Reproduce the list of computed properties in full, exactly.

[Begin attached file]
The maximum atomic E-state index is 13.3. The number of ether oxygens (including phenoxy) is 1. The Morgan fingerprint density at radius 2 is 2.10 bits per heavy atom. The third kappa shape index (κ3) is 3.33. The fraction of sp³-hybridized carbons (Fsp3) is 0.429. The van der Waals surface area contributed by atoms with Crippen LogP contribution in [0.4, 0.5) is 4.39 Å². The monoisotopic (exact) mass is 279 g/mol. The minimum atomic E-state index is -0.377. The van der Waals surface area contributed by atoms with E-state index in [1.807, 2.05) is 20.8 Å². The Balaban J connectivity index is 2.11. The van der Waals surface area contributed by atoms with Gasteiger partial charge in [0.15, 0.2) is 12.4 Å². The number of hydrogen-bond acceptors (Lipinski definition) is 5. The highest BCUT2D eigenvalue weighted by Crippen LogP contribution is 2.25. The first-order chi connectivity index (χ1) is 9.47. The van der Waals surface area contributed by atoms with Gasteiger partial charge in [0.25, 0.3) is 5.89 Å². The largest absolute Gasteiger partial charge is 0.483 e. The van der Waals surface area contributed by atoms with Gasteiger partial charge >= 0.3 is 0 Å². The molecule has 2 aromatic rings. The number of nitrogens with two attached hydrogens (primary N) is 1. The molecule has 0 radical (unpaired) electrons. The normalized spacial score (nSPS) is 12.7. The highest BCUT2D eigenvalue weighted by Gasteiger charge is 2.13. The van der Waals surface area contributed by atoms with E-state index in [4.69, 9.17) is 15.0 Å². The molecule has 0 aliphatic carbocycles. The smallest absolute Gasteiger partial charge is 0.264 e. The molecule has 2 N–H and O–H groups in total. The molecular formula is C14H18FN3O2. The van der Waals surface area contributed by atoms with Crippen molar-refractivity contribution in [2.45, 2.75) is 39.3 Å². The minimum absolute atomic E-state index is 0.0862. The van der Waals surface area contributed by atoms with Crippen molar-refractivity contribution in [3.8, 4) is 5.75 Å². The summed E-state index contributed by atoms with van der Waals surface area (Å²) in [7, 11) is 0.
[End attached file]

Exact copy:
The maximum atomic E-state index is 13.3. The number of ether oxygens (including phenoxy) is 1. The Morgan fingerprint density at radius 2 is 2.10 bits per heavy atom. The third kappa shape index (κ3) is 3.33. The fraction of sp³-hybridized carbons (Fsp3) is 0.429. The van der Waals surface area contributed by atoms with Crippen LogP contribution in [0.4, 0.5) is 4.39 Å². The monoisotopic (exact) mass is 279 g/mol. The minimum atomic E-state index is -0.377. The van der Waals surface area contributed by atoms with E-state index in [1.807, 2.05) is 20.8 Å². The Balaban J connectivity index is 2.11. The van der Waals surface area contributed by atoms with Gasteiger partial charge in [0.15, 0.2) is 12.4 Å². The number of hydrogen-bond acceptors (Lipinski definition) is 5. The highest BCUT2D eigenvalue weighted by Crippen LogP contribution is 2.25. The first-order chi connectivity index (χ1) is 9.47. The van der Waals surface area contributed by atoms with Gasteiger partial charge in [0.25, 0.3) is 5.89 Å². The largest absolute Gasteiger partial charge is 0.483 e. The van der Waals surface area contributed by atoms with Gasteiger partial charge >= 0.3 is 0 Å². The molecule has 2 aromatic rings. The number of nitrogens with two attached hydrogens (primary N) is 1. The molecule has 0 radical (unpaired) electrons. The normalized spacial score (nSPS) is 12.7. The highest BCUT2D eigenvalue weighted by Gasteiger charge is 2.13. The van der Waals surface area contributed by atoms with E-state index in [4.69, 9.17) is 15.0 Å². The molecule has 0 aliphatic carbocycles. The smallest absolute Gasteiger partial charge is 0.264 e. The molecule has 2 N–H and O–H groups in total. The molecular formula is C14H18FN3O2. The van der Waals surface area contributed by atoms with Crippen molar-refractivity contribution in [2.45, 2.75) is 39.3 Å². The minimum absolute atomic E-state index is 0.0862. The van der Waals surface area contributed by atoms with Crippen molar-refractivity contribution in [3.8, 4) is 5.75 Å². The summed E-state index contributed by atoms with van der Waals surface area (Å²) in [7, 11) is 0.